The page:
John Kadlecik Reveals Original Choice For Furthur Drummer
The guitarist also addressed John Mayer’s inclusion in Dead & Company and many other topics.
By Scott Bernstein Oct 20, 2022 • 7:49 am PDT
Former Dark Star Orchestra and Furthur guitarist John Kadlecik spoke with Rolling Stone’s Andy Greene for an interview published yesterday as part of the King for a Day series. Kadlecik told Greene that drummer John Molo was originally slated to be behind the kit for Furthur, a band put together by Grateful Dead bandmates Phil Lesh and Bob Weir in 2009.
“It was actually Jerry’s birthday when we did the first jam,” Kadlecik said of the first Furthur session held at SIR Studios on August 1, 2009. “It was originally supposed to be John Molo on drums. I guess he backed out. Then there was this question of, ‘Who is going to be the drummer?’ Then I heard it was going to be Joe Russo. I had a Benevento/Russo Duo record in my CD collection already, but I didn’t know him.”
The first Furthur iteration of Weir, Lesh, Kadlecik, Russo, drummer Jay Lane and keyboardist Jeff Chimenti debuted publicly on September 18, 2009 with the first of three consecutive shows at Oakland’s Fox Theatre. Lane left the band in March of 2010 to rejoin Primus with Sunshine Becker and Jeff Pehrson added as backing vocalists to cement a lineup that continued through the final Furthur shows at their Paradise Waits January 2014 destination event in Riviera Maya, Mexico.
John Kadlecik talked extensively with Greene about his early musical influences, the formation of Dark Star Orchestra, how Furthur initially came together, his decision to leave DSO, the many Grateful Dead and Phish concerts he witnessed and more. Other topics hit upon were the first time he performed with Bob Weir, how Furthur decided on setlists, the evening Clarence Clemons sat-in with Furthur and Bob Weir collapsing onstage at The Capitol Theatre in 2013.
The guitarist also addressed author Joel Selvin’s claim in his 2018 book Fare Thee Well that Kadlecik was recruited for Furthur in part to hinder Dark Star Orchestra. “I’m just going to go on record and say that guy didn’t even approach me,” John K. said. “I was right there for Furthur. I was in the room where it happened. Frankly, that guy seems like he had an axe to grind with Phil Lesh when he wrote that book.”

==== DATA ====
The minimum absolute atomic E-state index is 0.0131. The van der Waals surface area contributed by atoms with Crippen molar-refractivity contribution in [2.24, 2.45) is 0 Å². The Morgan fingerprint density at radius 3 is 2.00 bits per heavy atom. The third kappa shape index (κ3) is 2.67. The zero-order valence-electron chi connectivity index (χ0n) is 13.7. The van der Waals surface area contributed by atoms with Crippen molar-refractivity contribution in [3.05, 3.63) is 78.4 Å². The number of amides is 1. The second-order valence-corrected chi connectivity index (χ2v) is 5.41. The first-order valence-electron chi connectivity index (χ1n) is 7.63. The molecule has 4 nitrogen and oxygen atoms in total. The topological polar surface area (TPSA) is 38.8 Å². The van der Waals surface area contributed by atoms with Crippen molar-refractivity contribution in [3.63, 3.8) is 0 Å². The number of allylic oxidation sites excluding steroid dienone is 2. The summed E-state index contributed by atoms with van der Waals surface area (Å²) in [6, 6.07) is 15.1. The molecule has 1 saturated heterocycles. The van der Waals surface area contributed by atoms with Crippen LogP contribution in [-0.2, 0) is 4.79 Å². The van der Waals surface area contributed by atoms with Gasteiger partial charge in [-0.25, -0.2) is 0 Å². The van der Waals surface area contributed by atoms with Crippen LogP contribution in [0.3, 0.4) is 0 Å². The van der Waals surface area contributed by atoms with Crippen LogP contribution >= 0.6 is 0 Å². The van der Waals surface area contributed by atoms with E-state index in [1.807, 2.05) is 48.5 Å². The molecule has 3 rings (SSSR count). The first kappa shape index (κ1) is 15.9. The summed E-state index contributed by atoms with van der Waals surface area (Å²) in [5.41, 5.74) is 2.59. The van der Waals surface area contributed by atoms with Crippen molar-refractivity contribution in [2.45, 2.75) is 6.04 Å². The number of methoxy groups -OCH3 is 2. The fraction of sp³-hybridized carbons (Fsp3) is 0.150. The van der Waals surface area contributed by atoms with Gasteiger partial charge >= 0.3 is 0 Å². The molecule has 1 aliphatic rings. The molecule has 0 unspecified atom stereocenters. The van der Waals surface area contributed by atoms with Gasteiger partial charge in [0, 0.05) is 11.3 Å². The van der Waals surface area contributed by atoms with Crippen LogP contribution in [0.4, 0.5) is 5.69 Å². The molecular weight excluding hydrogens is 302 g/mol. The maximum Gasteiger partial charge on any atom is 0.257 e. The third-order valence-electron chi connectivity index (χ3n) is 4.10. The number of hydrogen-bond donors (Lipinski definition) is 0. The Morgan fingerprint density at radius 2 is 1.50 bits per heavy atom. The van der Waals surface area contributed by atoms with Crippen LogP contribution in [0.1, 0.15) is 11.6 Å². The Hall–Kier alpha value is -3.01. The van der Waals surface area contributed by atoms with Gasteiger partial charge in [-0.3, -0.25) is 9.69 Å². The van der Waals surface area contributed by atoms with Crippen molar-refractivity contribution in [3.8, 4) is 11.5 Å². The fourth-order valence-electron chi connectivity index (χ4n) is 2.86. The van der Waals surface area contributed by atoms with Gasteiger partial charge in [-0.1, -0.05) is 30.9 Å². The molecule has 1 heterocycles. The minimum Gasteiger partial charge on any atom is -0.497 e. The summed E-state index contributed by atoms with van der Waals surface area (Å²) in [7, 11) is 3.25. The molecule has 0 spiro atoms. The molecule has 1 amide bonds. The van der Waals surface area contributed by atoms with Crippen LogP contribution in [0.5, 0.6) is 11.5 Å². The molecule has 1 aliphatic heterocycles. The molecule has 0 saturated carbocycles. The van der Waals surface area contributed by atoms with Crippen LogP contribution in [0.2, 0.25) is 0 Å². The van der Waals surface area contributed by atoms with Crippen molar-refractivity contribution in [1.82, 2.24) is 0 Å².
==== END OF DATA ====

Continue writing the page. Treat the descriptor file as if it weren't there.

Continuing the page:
Additionally, Kadlecik shared his appreciation for Phil’s wife, Jill Lesh. “I think Jill did a fine job with Furthur. I have no complains about my experience with her at all. I’m just going to pin that on the residual misogyny of rock & roll,” the guitarist noted. When asked by Greene whether he ever felt “stuck in the middle” between Lesh and Weir, Kadlecik responded “A little. But not as bad as [Joe] Russo. [Laughs.] He was put in the middle of the two of them as far as having to figure out who to accommodate going faster or slower.”
While John Kadlecik thought Trey Anastasio was a good choice to play lead guitar at the five Fare Thee Well concerts celebrating the Grateful Dead’s 50th anniversary in 2015, he laughingly labeled the decision to bring John Mayer into the role with Dead & Company “an odd choice.” When pushed for additional comment, Kadlecik responded with the following:
I’m just looking at the repertoire list. I don’t know. [Laughs.] They’re seven years in and still only playing a certain number of songs. It’s all good. Whatever. They’re doing what they can. I imagine Mayer needs to figure out a way to preserve his identity, but I would have thought maybe we’d see more Grateful Dead songs to turn his core audience onto at his shows, and it hasn’t really happened.
Head to Rolling Stone to read the full interview. Kadlecik is currently touring with Melvin Seals & JGB.
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